It is guaranteed to be a great time, and our presence at Brodo gives our artists and their work and the topic of autism much needed exposure in the community. We would love to see you there, showing your support.
Samantha Harris Comes to Buffalo?
There is more than one reason why Neil Sanders took center stage for this issue. A man of all seasons and many talents, Neil’s outrageous and, admittedly, somewhat provocative painting of celebrity Samantha Harris steals the spotlight for our Featured Artist and Painting. In the magazine world, celebrities sell, and so it made sense to make Neil’s starlet portrait the poster-child for our exhibition at Brodo. So do not be surprised if you hear about a few Samantha Harris sightings around Brodo.
And, of course, you’ll find this poppin’ portrait on display and for sale at Brodo.
Despite the increasing numbers of autism incidents, the awareness of autism and its behavioral symptoms have yet to become common knowledge among typical populations. Unlike most disabilities, autism has no physical cues to let others know that they are interacting with someone with special needs. No one knows this more than those with Asperger’s. In many cases, it is an understatement to say that someone with Asperger’s is “higher functioning.” Not only can these individuals function among typical groups, but they also tend to exceed performance standards set by those groups. Intellectual depth and rigorous analytical skills are trademark of Asperger’s, and yet, a seamless merger with society is difficult because typical persons often do not know that they are communicating with someone with Asperger’s.
Human interaction and camaraderie are among the basic needs of being human. A little over a year ago I decided the best way to meet this need was to set the stage for a monthly Asperger’s group. The location was established right here at the Autistic Services agency, with our first meeting welcoming a modest four attendees. But that was only the beginning. To date, our numbers are pushing closer to thirty attendees, which would be an average of two new attendees per meeting. Of course, the numbers are not as important as the qualitative impact that the attendees are having on each other. At the very least, this is a social gathering that comes together one day out of each month to support the others’ challenges and celebrate hard earned personal victories.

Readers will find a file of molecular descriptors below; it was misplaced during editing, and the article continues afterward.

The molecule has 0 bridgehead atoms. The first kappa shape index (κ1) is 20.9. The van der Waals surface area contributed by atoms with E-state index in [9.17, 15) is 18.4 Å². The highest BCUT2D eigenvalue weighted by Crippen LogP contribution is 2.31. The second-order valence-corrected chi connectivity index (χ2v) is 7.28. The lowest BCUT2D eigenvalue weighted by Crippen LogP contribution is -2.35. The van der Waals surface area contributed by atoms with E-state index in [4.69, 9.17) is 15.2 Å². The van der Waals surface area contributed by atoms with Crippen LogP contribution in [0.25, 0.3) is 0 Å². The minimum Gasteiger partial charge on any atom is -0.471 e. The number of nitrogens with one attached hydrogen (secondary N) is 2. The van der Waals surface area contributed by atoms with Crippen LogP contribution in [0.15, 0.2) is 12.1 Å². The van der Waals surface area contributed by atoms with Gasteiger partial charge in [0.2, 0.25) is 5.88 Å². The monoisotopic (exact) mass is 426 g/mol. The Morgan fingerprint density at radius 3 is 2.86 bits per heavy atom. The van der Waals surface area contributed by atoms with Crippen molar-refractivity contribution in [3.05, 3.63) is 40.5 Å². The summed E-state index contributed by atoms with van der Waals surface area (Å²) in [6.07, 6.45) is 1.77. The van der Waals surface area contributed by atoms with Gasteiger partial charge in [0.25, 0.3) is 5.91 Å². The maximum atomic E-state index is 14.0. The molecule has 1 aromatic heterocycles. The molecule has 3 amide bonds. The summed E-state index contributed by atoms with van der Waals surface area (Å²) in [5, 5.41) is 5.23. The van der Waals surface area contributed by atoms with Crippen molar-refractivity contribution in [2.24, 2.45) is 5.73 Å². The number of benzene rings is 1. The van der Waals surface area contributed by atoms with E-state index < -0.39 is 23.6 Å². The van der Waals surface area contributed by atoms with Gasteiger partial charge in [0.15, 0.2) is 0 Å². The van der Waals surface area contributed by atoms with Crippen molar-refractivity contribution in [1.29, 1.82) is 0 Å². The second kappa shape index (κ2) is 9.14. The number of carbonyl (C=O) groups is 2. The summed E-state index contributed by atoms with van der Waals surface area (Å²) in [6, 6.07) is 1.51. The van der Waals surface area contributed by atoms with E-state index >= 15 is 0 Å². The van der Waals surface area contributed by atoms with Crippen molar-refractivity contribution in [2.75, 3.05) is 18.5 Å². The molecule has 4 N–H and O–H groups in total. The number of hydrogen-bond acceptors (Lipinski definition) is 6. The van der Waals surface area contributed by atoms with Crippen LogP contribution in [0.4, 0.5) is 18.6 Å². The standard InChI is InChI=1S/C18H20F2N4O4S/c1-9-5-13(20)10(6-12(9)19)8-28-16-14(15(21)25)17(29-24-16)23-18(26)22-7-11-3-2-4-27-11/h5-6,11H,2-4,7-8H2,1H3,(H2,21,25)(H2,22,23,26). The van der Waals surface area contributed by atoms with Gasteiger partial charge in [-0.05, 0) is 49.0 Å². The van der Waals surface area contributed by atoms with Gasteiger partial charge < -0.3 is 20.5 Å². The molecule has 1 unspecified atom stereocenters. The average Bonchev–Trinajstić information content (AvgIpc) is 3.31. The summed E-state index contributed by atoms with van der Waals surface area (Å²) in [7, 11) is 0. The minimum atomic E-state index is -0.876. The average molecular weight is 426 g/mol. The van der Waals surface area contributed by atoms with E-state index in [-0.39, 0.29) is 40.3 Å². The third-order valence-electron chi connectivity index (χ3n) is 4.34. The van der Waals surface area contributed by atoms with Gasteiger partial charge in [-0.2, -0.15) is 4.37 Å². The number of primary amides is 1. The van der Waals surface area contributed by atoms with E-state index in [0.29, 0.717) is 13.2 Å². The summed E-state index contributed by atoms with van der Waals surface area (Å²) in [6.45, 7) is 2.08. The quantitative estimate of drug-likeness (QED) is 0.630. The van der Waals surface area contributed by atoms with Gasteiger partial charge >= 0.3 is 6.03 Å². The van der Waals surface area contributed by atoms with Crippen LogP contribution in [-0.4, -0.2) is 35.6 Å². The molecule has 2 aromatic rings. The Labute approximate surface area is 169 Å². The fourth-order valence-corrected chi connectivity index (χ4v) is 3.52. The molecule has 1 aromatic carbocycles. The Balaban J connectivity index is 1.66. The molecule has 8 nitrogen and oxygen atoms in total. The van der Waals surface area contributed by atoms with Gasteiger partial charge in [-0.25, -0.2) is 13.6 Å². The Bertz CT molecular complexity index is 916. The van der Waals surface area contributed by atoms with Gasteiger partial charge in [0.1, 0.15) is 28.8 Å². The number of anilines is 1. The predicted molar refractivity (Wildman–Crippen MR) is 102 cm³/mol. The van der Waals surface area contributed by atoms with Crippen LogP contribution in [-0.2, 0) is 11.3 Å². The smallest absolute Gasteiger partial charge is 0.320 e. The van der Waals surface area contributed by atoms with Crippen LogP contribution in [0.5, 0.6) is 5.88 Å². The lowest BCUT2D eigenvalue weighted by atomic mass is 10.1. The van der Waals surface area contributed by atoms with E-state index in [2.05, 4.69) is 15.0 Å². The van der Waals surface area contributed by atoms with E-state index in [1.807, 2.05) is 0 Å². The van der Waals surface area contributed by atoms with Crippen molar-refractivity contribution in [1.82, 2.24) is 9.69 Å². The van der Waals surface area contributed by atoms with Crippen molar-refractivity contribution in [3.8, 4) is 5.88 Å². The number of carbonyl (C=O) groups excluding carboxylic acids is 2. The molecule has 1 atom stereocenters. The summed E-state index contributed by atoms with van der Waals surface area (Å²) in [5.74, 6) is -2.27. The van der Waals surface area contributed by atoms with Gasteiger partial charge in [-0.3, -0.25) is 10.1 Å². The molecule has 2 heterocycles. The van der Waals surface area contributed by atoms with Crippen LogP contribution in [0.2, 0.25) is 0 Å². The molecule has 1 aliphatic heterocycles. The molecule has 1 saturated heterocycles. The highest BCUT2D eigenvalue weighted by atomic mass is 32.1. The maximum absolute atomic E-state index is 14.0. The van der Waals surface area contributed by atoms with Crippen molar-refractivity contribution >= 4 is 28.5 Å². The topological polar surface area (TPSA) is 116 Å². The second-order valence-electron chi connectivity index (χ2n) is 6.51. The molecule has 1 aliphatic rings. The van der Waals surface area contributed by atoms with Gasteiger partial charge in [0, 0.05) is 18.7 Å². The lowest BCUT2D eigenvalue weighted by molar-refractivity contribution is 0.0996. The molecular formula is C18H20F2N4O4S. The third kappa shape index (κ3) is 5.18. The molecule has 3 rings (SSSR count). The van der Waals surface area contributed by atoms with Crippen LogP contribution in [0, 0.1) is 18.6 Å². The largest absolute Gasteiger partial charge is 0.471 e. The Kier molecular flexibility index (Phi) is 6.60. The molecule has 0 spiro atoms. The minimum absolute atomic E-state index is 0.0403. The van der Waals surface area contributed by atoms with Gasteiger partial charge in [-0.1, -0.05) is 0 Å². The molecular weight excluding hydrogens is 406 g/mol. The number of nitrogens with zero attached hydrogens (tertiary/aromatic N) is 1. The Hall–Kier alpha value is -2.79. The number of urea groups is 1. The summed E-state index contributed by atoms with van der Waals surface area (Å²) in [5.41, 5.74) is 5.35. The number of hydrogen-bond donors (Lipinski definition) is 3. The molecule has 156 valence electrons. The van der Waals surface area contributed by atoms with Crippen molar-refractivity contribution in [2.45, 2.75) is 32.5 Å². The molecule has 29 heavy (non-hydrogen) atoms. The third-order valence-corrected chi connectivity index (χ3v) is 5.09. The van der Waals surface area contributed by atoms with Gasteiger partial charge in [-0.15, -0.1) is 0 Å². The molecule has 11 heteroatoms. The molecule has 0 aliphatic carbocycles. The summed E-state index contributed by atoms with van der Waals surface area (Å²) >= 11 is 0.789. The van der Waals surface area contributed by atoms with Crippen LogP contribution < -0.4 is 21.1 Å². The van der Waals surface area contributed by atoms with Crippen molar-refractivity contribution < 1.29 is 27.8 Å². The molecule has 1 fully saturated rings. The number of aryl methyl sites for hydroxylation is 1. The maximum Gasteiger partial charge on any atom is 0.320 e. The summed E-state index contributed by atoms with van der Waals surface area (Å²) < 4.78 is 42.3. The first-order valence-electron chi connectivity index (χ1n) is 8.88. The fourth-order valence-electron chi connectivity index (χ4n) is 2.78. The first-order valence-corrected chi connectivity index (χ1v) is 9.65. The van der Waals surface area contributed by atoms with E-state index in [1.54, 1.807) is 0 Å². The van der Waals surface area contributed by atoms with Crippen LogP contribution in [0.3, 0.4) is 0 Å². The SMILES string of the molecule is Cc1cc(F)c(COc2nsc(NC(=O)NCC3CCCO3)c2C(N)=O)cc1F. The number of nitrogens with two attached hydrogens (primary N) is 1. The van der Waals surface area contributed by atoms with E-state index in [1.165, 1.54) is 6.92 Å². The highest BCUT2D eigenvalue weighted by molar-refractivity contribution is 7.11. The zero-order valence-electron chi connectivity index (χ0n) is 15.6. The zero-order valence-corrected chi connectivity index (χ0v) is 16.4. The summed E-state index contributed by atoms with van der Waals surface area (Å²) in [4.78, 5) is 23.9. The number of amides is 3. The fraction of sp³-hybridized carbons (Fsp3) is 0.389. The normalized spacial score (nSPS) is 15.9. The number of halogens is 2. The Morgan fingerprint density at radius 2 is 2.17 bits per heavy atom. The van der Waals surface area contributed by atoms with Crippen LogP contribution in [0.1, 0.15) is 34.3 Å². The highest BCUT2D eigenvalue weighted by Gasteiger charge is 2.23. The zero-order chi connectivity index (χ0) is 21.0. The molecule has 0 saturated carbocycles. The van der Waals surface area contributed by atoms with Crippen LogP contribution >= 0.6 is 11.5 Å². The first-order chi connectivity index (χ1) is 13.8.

A few short weeks ago, one of the first attendees shared with me his own personal breakthrough while visiting Buffalo’s City Mission. His letter called into attention the number of individuals staying at the City Mission who were clearly on the autism spectrum. The writer of this letter was, at one time, also homeless. Though he expressed his dismay of the situation, he congratulated the work at the City Mission, and the progress of our small Asperger’s group. His letter was, all at once, poignant, funny, frustrated and refreshingly hopeful.
I invite all those who read this to help spread the word about our Asperger’s Group. If you know someone with Asperger’s or High Functioning Autism (HFA) who is looking to be among friends, or if you would like to be a guest at one of our meetings, please contact me so that we can make special arrangements. Our growing community is available to you.